With the aim of learning from past failures, this section analyses, using a simplified framework developed over more than ten years, a notorious project that was poorly managed and was terribly unsuccessful.
What is fascinating about all projects is that they all share a set of common characteristics, which, if well understood, soundly addressed, and actively managed; can increase the chances of success and minimize the risk of failure.
Google Glass: A product development project doomed to fail
Project Glass was an effort from Google to develop augmented reality glasses through an optical display designed in the shape of a pair of eyeglasses. Google Glass is essentially the internet in your eyes. Sort of like your smartphone as a pair of glasses. Using voice commands, you can dictate what the glass does and how it acts. For example, a hands-free camera means that you can take photos and videos through voice commands.
Time Magazine named it one of the “Best Inventions of the Year 2013.” Google Glass did the rounds on the morning and evening shows. Presidents from around the globe tested them. Prince Charles wore a pair. As did Oprah, Beyoncé, Jennifer Lawrence and Bill Murray. Even “The Simpsons” devoted a show to Google Glass.
Yet, these revolutionary glasses, introduced on April 4, 2012 during a Google I/O Congress with an extraordinary live skydiving demo, ceased to be produced in January 2015. The Google Glass project was canceled after less than two years of sales.
Let’s analyse, using our standard framework, the most important elements neglected that made Google Glass project fail miserably?
Business case: weak and vague
The Google Glass business case was defined poorly and wasn’t as a clear as it should be. I wonder if Google had actually developed a formal business case for the project.
The biggest issue with Google Glass is that they targeted the wrong market. Glass could have been a transformational tool for professionals. Truck drivers or pilots could instantly access directions and reports to help them navigate without lifting a finger. Also machine operators, police, security personnel, or physicians could have gained a lot from the device. Yet, these professionals weren’t a priority for the makers of Google Glass. Instead of doctors, engineers, executives, Google wanted to be seen as hip from the get-go, so prototypes were given to early adopters and celebrities, in the hopes that the mystique would drive customers to pay $1.500 for the hot new gadget happily. Only it didn’t happen that way and Google had to stop the project.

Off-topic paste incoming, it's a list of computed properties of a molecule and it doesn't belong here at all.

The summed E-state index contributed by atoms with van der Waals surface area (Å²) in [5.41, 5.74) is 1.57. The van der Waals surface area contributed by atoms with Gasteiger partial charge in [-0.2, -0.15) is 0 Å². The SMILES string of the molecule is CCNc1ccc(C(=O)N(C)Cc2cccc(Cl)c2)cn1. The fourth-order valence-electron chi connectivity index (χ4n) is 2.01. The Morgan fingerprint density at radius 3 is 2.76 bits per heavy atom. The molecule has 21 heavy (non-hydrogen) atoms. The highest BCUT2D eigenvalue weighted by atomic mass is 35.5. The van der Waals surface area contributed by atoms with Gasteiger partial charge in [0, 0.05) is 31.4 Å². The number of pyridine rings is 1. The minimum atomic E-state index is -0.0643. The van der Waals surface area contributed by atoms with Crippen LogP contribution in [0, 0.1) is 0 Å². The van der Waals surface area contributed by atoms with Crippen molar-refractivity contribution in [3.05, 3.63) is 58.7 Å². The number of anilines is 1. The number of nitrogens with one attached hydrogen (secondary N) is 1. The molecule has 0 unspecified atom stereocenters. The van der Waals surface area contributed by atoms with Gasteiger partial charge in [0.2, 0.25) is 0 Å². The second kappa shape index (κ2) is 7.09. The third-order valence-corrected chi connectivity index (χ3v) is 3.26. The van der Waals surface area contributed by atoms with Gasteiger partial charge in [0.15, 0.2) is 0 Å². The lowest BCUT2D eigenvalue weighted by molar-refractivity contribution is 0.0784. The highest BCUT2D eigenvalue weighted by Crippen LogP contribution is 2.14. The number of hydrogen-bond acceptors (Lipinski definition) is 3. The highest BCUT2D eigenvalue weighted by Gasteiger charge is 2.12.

Another significant flaw was that Google X thought the people were ready to wear cameras on their faces but never validated that assumption. Would users be comfortable wearing a camera around their faces every day?
Had Google focused on developing the product for the B2B segment, Google Glass would likely still be alive – and thriving.
Time: lack of a clear launch date
One of the biggest issues with the Google Glass project is they were not able to build momentum around it; they didn’t set a clear date for the official launch of the product. Consumers were never tuned into an actual product release date—or where they could purchase the product.
In fact, Google X co-founder Sergey Brin, suggested Glass to be treated like a finished product when Google started selling to the public, despite everyone in the lab knew it was more of a prototype with major twists to be worked out that was being marketed and sold as a product.
Google should’ve learned from Apple on how to create buzz about new products with a well-known release date.
Budget: unlimited, yet not enough to make a project succeed
Being a strategic project coming from the top of Google, the Glass project had unlimited budget, both cash, and resources. This is what every project manager dreams for their projects, often being one the biggest constraints we have to deal with. Yet, despite this significant advantage, the project was not successful.